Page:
gr8d8n3mom
by on Apr. 28, 2012 at 1:33 PM

I liked the article, I also "knew what I was getting into," or so I thought. I didn't expect the BM to take on such a "hate the SM/& while we were dating role" after all, event tho they had marriage problems thru the yrs( & my SIS in law told me BM was "planning" this divorce for a few yrs) DH just didn't play it the way BM wanted to to go.

So I'm fighting a loosing battle as, while we were dating, the kids "seemed" to like me, but I also lived 2 & 1/2 hrs away, and we only saw each other on days of the week DH didn't have his kids or weekends he didn't have them, we rarely we "all together" even tho a yr had passed, so the kids could get used to DH dating.

BM took on the hate role, and she doesn't even know me, not from my area, or even from my state. She constantly tells the SKDS things about DH and I, while we were dating she would even tell them I was his mistress!, The youngest is 13, there is nothing at this point I can do. Maybe hope one day they will see thru her lies, but that is very doubtful as we hear comments from the other 2 skds at the supper table. no matter how DH tries to  tell the truth or SHOW it on paper, u can tell they have tuned him out.(ysd told me I would never be family, ok so be it)

I am also a BM tho my girls are 19 & 24 & I have 2 grand kids.


planning a wedding


annabl1970
by Gold Member on Apr. 28, 2012 at 1:33 PM

you rockPaladinmom you rock!

lilangilyn
by on Apr. 28, 2012 at 3:13 PM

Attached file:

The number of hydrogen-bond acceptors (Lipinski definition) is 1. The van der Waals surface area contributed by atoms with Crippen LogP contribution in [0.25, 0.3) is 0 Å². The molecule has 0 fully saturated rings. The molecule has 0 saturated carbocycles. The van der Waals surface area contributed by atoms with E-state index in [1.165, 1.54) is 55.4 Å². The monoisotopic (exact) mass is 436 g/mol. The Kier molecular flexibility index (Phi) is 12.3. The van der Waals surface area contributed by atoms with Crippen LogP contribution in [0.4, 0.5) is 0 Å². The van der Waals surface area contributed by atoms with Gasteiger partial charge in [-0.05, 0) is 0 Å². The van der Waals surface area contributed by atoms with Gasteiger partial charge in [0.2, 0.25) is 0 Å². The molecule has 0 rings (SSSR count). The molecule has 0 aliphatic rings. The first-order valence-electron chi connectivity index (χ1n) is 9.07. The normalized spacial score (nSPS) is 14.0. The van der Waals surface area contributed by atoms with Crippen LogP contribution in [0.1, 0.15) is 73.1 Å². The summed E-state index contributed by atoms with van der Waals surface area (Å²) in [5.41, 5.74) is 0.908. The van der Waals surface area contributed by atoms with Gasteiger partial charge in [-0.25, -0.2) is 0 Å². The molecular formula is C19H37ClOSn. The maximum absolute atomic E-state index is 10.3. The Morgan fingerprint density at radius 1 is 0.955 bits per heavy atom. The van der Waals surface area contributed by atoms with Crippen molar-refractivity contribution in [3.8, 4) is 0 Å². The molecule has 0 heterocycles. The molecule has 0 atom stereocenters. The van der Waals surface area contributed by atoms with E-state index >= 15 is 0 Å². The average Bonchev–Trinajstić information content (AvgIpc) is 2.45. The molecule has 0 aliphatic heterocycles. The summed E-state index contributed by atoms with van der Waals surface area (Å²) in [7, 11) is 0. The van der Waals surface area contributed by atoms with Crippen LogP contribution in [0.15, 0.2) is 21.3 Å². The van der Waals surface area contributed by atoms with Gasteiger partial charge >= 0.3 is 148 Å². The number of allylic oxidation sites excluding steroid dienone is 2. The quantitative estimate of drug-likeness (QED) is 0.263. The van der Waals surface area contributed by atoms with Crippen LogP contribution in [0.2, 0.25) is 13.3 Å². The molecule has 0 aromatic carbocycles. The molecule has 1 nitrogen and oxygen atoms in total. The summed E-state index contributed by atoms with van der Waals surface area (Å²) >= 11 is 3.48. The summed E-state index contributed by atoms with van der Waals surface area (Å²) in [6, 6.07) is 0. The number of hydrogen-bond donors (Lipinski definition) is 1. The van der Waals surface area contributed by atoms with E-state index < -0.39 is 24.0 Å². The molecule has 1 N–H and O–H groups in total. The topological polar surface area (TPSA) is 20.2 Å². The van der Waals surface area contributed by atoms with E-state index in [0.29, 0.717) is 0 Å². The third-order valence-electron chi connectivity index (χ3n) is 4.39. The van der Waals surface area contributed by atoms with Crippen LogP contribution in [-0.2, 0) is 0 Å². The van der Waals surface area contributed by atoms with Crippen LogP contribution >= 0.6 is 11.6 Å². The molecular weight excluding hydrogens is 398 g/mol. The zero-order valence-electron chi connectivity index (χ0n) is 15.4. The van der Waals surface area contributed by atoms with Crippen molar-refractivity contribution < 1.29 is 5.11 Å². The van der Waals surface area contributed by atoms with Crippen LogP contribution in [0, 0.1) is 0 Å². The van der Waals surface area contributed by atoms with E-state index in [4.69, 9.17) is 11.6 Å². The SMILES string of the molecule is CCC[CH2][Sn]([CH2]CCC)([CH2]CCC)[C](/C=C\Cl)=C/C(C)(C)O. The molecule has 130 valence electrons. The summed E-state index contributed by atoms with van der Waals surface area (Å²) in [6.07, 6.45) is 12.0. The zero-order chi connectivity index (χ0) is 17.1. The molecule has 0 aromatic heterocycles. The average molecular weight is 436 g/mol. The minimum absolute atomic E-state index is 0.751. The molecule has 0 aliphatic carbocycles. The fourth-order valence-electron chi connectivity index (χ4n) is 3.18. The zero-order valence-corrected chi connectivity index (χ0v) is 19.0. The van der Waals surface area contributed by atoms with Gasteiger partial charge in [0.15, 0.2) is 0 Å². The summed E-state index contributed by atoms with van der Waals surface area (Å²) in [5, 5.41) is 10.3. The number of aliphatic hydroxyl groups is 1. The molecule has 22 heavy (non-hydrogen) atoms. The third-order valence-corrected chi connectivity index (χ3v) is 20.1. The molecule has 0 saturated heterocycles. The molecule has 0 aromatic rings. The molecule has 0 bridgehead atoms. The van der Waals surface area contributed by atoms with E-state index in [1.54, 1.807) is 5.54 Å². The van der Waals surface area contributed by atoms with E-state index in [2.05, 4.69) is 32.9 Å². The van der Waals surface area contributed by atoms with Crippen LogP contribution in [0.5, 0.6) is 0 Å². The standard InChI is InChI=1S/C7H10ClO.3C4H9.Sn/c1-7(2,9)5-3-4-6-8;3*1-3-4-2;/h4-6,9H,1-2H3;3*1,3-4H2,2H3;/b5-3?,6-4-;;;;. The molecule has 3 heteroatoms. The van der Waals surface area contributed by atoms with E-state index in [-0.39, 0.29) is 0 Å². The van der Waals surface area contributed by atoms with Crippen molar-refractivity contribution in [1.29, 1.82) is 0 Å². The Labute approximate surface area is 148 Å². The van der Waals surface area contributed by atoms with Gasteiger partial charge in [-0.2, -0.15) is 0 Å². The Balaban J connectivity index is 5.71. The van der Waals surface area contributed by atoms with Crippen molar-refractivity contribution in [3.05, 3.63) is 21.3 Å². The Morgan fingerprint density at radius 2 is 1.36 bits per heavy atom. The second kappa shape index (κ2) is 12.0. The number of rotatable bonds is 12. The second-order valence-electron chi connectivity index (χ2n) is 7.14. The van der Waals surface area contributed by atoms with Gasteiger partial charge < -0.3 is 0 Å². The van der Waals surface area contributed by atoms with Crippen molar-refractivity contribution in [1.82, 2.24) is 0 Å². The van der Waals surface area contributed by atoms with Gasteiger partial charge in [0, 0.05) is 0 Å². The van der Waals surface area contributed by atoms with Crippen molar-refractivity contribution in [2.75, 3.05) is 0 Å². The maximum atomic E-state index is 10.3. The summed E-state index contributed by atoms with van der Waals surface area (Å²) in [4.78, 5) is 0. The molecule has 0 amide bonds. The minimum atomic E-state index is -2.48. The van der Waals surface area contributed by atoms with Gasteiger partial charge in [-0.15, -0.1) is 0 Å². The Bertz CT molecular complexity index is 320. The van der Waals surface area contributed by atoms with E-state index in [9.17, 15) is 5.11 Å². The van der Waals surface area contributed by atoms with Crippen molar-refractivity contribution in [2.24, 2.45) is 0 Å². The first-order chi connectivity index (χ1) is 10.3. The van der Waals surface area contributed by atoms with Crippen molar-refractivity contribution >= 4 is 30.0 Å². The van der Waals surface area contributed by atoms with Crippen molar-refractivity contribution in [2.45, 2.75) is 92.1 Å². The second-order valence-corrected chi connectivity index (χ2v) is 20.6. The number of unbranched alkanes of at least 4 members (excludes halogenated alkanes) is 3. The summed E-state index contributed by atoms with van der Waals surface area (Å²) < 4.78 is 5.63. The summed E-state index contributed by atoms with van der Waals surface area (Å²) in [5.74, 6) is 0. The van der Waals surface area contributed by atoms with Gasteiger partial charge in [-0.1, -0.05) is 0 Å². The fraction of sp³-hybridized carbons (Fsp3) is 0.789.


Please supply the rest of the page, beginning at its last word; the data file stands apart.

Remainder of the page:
Quoting AlmostFamous:

I like the article, I didn't read through the "Evil Stepmother" movie thing though. But the article itself was good. Unfortunately, even knowing what you are getting yourself into, and trying to do your best to keep balance isn't enough when you have a really out of control Step child. And it makes it even harder when the BM encourages the behavior.

I went into the SM role thinking we would all just get along...I was wrong, so I agree with the part about having the wrong expectations. Now, 7 years later, it's gotten worse instead of better. When SD comes around, I feel like I am walking on eggshells. As does DH, one wrong move (in her eyes) and she flips her lid. Not to mention the sheer hatred she has for us both at this point, thanks to BM telling her lies.

I wish it were all as easy as some have it, but unless the whole family unit, including BM and other members of the family, are all on the same page, it is a hard road.

I really identify with this post. I think that people can take the high road, behave in a mature manner, put their children first and still have a horrible step life. If there is a birth parent in the picture who is dysfunctional, or a child who has been taught to hate, it will be hell no matter what.

In our case, rather than suffer through hell, we walked away. It's going well. At the end of May SS graduates and will be going to community college. We are proud of him and are happy that he is happy. He is not a perfect boy by any means, but once the pressure was off of him to be loyal to both parents, he was a better kid.